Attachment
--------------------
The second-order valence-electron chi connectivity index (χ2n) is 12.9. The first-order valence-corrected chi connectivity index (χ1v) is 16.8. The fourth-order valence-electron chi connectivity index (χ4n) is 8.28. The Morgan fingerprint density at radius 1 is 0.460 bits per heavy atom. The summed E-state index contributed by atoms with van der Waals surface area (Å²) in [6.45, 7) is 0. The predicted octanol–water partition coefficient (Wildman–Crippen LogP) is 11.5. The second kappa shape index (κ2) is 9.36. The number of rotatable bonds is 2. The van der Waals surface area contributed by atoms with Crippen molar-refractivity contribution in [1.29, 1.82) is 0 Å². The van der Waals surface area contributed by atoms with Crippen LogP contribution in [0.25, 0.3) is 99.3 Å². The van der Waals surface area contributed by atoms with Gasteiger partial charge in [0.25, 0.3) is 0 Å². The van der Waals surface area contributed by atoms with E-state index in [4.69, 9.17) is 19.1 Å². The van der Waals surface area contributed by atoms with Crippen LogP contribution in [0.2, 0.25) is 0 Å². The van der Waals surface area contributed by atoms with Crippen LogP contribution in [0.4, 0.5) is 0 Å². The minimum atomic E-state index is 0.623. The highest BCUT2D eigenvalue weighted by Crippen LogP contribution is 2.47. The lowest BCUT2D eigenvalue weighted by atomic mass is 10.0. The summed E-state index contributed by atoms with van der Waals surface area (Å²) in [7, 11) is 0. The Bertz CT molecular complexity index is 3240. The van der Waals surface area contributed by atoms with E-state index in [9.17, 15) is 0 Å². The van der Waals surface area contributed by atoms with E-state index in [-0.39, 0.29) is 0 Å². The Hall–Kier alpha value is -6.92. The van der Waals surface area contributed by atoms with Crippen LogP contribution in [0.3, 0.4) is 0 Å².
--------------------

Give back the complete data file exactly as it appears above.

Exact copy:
The second-order valence-electron chi connectivity index (χ2n) is 12.9. The first-order valence-corrected chi connectivity index (χ1v) is 16.8. The fourth-order valence-electron chi connectivity index (χ4n) is 8.28. The Morgan fingerprint density at radius 1 is 0.460 bits per heavy atom. The summed E-state index contributed by atoms with van der Waals surface area (Å²) in [6.45, 7) is 0. The predicted octanol–water partition coefficient (Wildman–Crippen LogP) is 11.5. The second kappa shape index (κ2) is 9.36. The number of rotatable bonds is 2. The van der Waals surface area contributed by atoms with Crippen molar-refractivity contribution in [1.29, 1.82) is 0 Å². The van der Waals surface area contributed by atoms with Crippen LogP contribution in [0.25, 0.3) is 99.3 Å². The van der Waals surface area contributed by atoms with Gasteiger partial charge in [0.25, 0.3) is 0 Å². The van der Waals surface area contributed by atoms with E-state index in [4.69, 9.17) is 19.1 Å². The van der Waals surface area contributed by atoms with Crippen LogP contribution in [0.2, 0.25) is 0 Å². The van der Waals surface area contributed by atoms with Crippen LogP contribution in [0.4, 0.5) is 0 Å². The minimum atomic E-state index is 0.623. The highest BCUT2D eigenvalue weighted by Crippen LogP contribution is 2.47. The lowest BCUT2D eigenvalue weighted by atomic mass is 10.0. The summed E-state index contributed by atoms with van der Waals surface area (Å²) in [7, 11) is 0. The Bertz CT molecular complexity index is 3240. The van der Waals surface area contributed by atoms with E-state index in [9.17, 15) is 0 Å². The van der Waals surface area contributed by atoms with E-state index in [-0.39, 0.29) is 0 Å². The Hall–Kier alpha value is -6.92. The van der Waals surface area contributed by atoms with Crippen LogP contribution in [0.3, 0.4) is 0 Å².